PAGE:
Saturday, May 8, 2021
HomeRecipe ReviewsMeat & PoultryJamaican Jerk Pork Ribs

Jamaican Jerk Pork Ribs

I’m really excited to make this week’s recipes! It’s summertime, and I need to grill, so a rack of ribs sounds really good right now. These Jamaican Jerk Pork Ribs were just too irresistible. I love ribs and Jamaican food, and putting them together has got to be a good thing. Plus they promise to be nice and spicy, and I’m always down for some spice. Let’s find out if these jerk ribs are as good as the jerk pork at my favorite Jamaican restaurant.

These Jamaican Jerk Pork Ribs are rubbed with a mouthwatering sweet and spicy paste made of three main ingredients: chile peppers, allspice, and thyme. Mind you not for the faint of heart!

Recipe Author: Kevin at Kevin is Cooking
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The Ingredients

So, there aren’t too many ingredients in this recipe, and most of them are dried spices. I happened to have all fo them in my pantry and had very little shopping to do. In fact, I just had to buy a rack of ribs and a bottle of vegetable oil. The best part? The ribs were only $8.50. Talk about a cheap meal!

Jamaican Jerk Pork Ribs Ingredients
Pork ribs, brown sugar, allspices, thyme, nutmeg, cinnamon, red pepper flakes, salt, pepper, garlic, scotch bonnet peppers, and vegetable oil

The Process

This recipe is fairly simple, but it does take a while. Here’s how my time was spent:

  • 12 minutes to prep and apply the rub
  • 1 hour 30 minutes to cook
  • 10 minutes to rest
  • 1 hour 52 minutes total (plus time to marinate)

The Rub

This part wasn’t difficult, but I did have to take some precautions. Gloves are very important because the scotch bonnet peppers are HOT, especially when they’re raw! I’ve chopped jalapeno peppers without gloves and ended up with a burning sensation underneath my fingernails for hours. I shudder to imagine that with scotch bonnet peppers.

First things first. Get a few things done without the gloves if you’re not used to wearing them (they felt very strange to me). Measure the vegetable oil, spices, and brown sugar, peel the garlic cloves, and peel the silver skin off the back of the ribs. If the silverskin is slippery, use a paper towel to help you grip it. It should come off without much effort.

Also, make sure you have a plan for how you will store the rubbed ribs. Mine came in a plastic-wrapped styrofoam tray, so I re-wrapped it in plastic wrap. I tore off a couple of large pieces and placed the tray on it, leaving plenty of extra plastic wrap to wrap over the ribs once I placed them on the tray.

Then it was time to put on my gloves, cut the tops off the peppers, and add them to my mini-prep with rest of the ingredients. Pulsing for a minute or so had the rub blended to a smooth paste, and it was time to rub it onto the ribs. I put it onto the bottom first then placed the ribs onto the styrofoam tray and rubbed the top. The rub would have (sorry about this) rubbed off if I did the top first.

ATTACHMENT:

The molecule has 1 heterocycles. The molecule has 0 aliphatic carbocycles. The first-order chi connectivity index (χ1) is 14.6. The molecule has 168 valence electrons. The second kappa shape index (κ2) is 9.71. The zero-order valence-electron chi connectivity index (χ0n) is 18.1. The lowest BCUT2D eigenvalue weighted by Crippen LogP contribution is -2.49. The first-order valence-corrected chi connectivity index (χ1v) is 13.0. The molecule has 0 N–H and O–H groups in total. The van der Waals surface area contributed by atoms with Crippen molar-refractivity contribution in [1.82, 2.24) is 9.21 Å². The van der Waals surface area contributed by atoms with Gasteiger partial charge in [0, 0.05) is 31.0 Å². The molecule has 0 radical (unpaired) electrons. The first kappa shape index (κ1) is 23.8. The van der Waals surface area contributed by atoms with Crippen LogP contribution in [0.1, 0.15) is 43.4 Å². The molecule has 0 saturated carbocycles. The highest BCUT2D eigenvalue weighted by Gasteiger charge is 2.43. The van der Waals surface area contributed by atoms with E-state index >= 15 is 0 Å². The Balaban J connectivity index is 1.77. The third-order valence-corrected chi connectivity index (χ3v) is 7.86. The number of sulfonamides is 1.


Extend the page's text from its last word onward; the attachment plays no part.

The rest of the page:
I made sure to wash all of my equipment next while I was still wearing my gloves. After removing them, I wrapped the plastic wrap over the ribs and placed them into the refrigerator to marinate overnight.

Applying the jerk rub
Applying the jerk rub


The next day, it was time to grill up some ribs! And it rained. I decided to make them in the oven instead. This part was incredibly simple.

I placed the marinated rack of ribs on an oiled cookie sheet and baked them for an hour and a half, making sure to cover with aluminum foil after the first 45 minutes. Letting them sit on the counter for a few minutes was the next step, and it was rough! The yummy smell of the ribs had already been torturing me for the last 45 minutes.

The final step in the process was to cut the individual ribs. They are very tender, so make sure your knife is very sharp or they will fall apart. I had great results with a finely serrated steak knife.

Just out of the oven
Just out of the oven. About 1/4 inch of the bone is exposed when they are done.

So how was it?

Clear & Accurate Directions
Accurate Time(s)
This recipe for Jamaican Jerk Pork Ribs is the real deal! The mixture of spices was on point, and I thought I was eating my favorite Jamaican takeaway. Thyme, allspice, and scotch bonnet peppers are the hallmarks of a lot of Caribbean cooking and the author really understands that. And brown sugar not only adds to the taste but also caramelized on the surface of the ribs, helping to lock in the all-important juices. Making this spectacular recipe wasn't difficult per se, but the addition of gloves did make some parts slightly awkward. Still, it was better than dealing with the burn of raw scotch bonnet peppers, so I'll take slightly awkward any day.
I'm Candice, and I'm The Hungry Pinner. I created this blog to share my love for cooking and my experiences with the MANY recipes I've found on Pinterest over the years. Join me as I blog my way through those recipes to find out if they are worth trying yourself.


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